Scott was trying to tell me about a book, but he couldn’t remember the title—all he could manage was that it was called “In Praise of [some word LIKE 'whipping,' but NOT 'whipping'].” I went to Amazon and did a search for “In Praise of,” and while I did not find the book he was talking about (chiefly because the book he was talking about was actually called “In Defense of Flogging” ), I did find evidence that beginning a book title with the phrase “In Praise of” is very popular indeed.
Naturally, I scrolled through the first 20 pages and compiled a list of the things authors have deemed sufficiently praiseworthy as to demand a book-length volume devoted to said praise. I included only the books whose titles followed a specific format: “In Praise of _____.” This excluded, for instance “Bitch: In Praise of Difficult Women” (just as well, as I cannot abide Ms. Wurtzel) and similar constructions, of which there were also quite a few.
I’m not going to explain to you why I spent part of my afternoon scrolling through Amazon results to compile this list of Praiseworthy Subjects (though yes, now that you mention it, I WAS avoiding something more pressing, however did you guess?) because surely my hobbies are my own affair. I won’t judge your participation in an Ultimate Frisbee League, and in turn I’d appreciate you reserving comment on the two hours I recently spent with the Wikipedia entry for “List of People Who Were Beheaded.”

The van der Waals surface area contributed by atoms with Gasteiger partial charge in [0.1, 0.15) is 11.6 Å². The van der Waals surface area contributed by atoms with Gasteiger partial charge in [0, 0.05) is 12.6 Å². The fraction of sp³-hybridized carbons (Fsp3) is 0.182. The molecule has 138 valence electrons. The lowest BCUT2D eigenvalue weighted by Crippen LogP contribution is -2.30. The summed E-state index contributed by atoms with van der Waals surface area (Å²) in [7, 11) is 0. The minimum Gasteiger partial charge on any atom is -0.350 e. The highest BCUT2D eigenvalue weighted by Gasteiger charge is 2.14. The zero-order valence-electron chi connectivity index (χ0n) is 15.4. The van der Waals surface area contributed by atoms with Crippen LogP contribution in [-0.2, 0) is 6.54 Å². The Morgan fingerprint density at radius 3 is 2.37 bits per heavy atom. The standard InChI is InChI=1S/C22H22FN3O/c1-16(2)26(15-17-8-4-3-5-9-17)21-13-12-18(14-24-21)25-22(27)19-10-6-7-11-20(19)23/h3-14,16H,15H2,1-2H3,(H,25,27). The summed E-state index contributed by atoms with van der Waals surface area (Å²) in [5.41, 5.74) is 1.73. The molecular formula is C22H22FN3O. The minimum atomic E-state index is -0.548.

A List of Things Authors Have Felt Compelled to Praise in Book Form:
Reading and Fiction
The New Knighthood
The Free Market and Peace
The Cognitive Emotions
Plato’s Poetic Imagination